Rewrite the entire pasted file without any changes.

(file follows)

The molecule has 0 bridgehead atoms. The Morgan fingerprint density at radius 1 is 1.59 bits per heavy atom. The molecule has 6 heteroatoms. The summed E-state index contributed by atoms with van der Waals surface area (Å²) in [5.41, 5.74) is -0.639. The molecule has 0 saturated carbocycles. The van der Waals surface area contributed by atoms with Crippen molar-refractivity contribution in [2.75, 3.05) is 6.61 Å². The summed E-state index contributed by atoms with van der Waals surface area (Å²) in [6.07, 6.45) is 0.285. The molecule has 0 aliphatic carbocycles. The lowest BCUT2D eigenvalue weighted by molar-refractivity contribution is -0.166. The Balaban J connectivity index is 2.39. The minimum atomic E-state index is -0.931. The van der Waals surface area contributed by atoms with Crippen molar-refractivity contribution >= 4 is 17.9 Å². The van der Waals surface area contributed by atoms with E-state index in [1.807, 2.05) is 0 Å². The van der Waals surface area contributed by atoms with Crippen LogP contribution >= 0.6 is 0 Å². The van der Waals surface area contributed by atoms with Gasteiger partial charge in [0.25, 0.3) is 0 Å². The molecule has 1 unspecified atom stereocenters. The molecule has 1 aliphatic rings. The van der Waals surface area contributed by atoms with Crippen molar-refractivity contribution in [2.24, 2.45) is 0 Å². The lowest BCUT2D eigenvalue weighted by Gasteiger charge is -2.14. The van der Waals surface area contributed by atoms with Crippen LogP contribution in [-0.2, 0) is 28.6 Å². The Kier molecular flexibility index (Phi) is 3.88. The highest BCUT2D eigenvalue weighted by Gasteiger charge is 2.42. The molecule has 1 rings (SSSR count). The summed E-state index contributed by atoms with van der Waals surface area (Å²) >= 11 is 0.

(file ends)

The molecule has 0 bridgehead atoms. The Morgan fingerprint density at radius 1 is 1.59 bits per heavy atom. The molecule has 6 heteroatoms. The summed E-state index contributed by atoms with van der Waals surface area (Å²) in [5.41, 5.74) is -0.639. The molecule has 0 saturated carbocycles. The van der Waals surface area contributed by atoms with Crippen molar-refractivity contribution in [2.75, 3.05) is 6.61 Å². The summed E-state index contributed by atoms with van der Waals surface area (Å²) in [6.07, 6.45) is 0.285. The molecule has 0 aliphatic carbocycles. The lowest BCUT2D eigenvalue weighted by molar-refractivity contribution is -0.166. The Balaban J connectivity index is 2.39. The minimum atomic E-state index is -0.931. The van der Waals surface area contributed by atoms with Crippen molar-refractivity contribution >= 4 is 17.9 Å². The van der Waals surface area contributed by atoms with E-state index in [1.807, 2.05) is 0 Å². The van der Waals surface area contributed by atoms with Crippen LogP contribution >= 0.6 is 0 Å². The van der Waals surface area contributed by atoms with Gasteiger partial charge in [0.25, 0.3) is 0 Å². The molecule has 1 unspecified atom stereocenters. The molecule has 1 aliphatic rings. The van der Waals surface area contributed by atoms with Crippen molar-refractivity contribution in [2.24, 2.45) is 0 Å². The lowest BCUT2D eigenvalue weighted by Gasteiger charge is -2.14. The van der Waals surface area contributed by atoms with Crippen LogP contribution in [-0.2, 0) is 28.6 Å². The Kier molecular flexibility index (Phi) is 3.88. The highest BCUT2D eigenvalue weighted by Gasteiger charge is 2.42. The molecule has 1 rings (SSSR count). The summed E-state index contributed by atoms with van der Waals surface area (Å²) >= 11 is 0.